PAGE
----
I'm working on a multi-screen website for my client. It's actually a new version of an existing website.

Goal of this website is to give students, professors and parents a place to follow up with educational programs. So students (from all classes and ages) can find great content to get better on subject, or work on a given project. Professors can find great content for their lessons or follow up what students are doing. And Parents can also find content to help on students homeworks. And so on.

Actually, the website home is furnished with random content picked-up in the last posted ones, without anymore logic. As a user create an account and logs-in, content become more specific.

My client has already run personas. He gets no less than 21 profiles... which I think is equal to nothing, as it finally cover every profiles. Every profile, means no profile at all.

Therefore my question is :

  • How this homepage can be relevant ? As any new arrival user will see a page with content he probably doesn't need or may be interested with, what's the point of showing content ?... if its not for SEO purpose ?

As I'm looking to reduce the entry points, my feeling is more and more that a powerful Search Results Page would be the best options for new users. Maybe in addition with a kinda complex menu including all classes, academics and type of content (video-quiz-articles-folders-webdocs).

What do you think about it ?

2 Answers 2


sounds like you already have 3 stand-in groups of users. Students, Professors, Parents. See if you can use what data you have from your 21 "personas" to create 3 proper ones.

With an existing site, there ought to be analytics. Dig through that to see if there's common paths / pages that people visit to see if you can discern what are some of the common tasks these 3 groups need to do.

The homepage probably should be divided into 3 sections. Determine if of the three, there's a group that visits more frequently and devote a larger portion for that persona.

Since you've mentioned a large amount of content, search will likely be used a lot, make sure that's prominent and easy to use.

From my experiences in the past as a college student. I rarely browse a site or trust the site's search system. Look at the data to see if ppl actually use that instead of going straight to the page via something like google search results. This might help you provide justification to reduce the need to provide home page content for a specific persona (i.e. students) if their typical action is search instead of browsing for what they need.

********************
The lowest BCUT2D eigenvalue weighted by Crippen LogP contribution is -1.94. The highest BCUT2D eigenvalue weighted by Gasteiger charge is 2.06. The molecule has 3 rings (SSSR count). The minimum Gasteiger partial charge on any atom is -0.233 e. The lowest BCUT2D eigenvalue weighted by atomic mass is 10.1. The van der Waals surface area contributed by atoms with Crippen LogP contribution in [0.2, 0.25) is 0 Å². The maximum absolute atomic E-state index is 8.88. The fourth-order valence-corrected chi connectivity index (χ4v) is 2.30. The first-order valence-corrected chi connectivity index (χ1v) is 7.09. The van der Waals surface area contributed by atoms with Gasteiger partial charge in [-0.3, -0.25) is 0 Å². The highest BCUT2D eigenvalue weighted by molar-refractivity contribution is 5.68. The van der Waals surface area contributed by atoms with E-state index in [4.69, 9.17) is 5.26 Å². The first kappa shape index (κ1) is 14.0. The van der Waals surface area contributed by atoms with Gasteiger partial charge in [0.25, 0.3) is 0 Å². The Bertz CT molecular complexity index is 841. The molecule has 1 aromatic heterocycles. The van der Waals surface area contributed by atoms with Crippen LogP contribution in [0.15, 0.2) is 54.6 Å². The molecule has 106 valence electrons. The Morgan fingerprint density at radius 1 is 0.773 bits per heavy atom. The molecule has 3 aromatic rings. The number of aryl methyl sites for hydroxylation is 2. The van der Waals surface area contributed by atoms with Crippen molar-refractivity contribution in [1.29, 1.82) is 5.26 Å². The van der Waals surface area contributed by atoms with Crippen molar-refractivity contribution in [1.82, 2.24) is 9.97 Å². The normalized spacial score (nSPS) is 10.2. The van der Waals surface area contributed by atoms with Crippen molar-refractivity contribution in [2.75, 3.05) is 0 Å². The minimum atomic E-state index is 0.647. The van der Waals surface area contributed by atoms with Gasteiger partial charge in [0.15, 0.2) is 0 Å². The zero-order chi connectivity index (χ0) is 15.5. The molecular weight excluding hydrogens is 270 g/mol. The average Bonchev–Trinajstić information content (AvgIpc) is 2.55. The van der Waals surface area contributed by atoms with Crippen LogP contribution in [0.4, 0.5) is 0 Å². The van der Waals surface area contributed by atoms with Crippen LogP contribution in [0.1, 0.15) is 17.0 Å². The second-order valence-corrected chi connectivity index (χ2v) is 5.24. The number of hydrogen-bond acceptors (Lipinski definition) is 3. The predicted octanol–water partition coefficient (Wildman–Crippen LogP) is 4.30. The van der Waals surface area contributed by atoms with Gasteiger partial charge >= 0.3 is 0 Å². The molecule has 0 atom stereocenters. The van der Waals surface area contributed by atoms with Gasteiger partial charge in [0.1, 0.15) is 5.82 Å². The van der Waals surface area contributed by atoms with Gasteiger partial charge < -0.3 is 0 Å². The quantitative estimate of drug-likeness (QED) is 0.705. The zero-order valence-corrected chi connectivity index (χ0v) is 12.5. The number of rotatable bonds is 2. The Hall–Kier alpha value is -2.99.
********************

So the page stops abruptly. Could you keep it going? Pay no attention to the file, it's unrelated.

To give an example for a college's home page redesign, it was discovered that for existing students all they really need to access is the student portal. So all existing students got was the link to the portal on the header, the homepage was dedicated to promoting the college for prospective students/parents and other interest groups. Top real estate given to recent "news" (social campus activities, awards and special events) and department/courses ("academic calendar" like stuff).


It sounds as though the personas are not based on research, or else that research hasn't been analysed effectively if they've still got 21 different personas!

If there are areas of shared information needs, goals or tasks, then these can be grouped together into a single persona in the set. So in the case of a school / university website I struggle to see how they've got so many.

So to answer your question specifically, I agree that a page that has no specific information hierarchy and isn't tailored to anyone in particular probably isn't very effective.

The solution to this would be to do some research - who is using the site right now, what are their goals and information needs. Between some qualitative research and existing site analytics it shouldn't take long to work out what the key journeys are in the site, and as a result of that, what goes on the home page.

In my experience, it's often easiest to do the landing page last...

Your Answer

By clicking “Post Your Answer”, you agree to our terms of service and acknowledge you have read our privacy policy.

Not the answer you're looking for? Browse other questions tagged or ask your own question.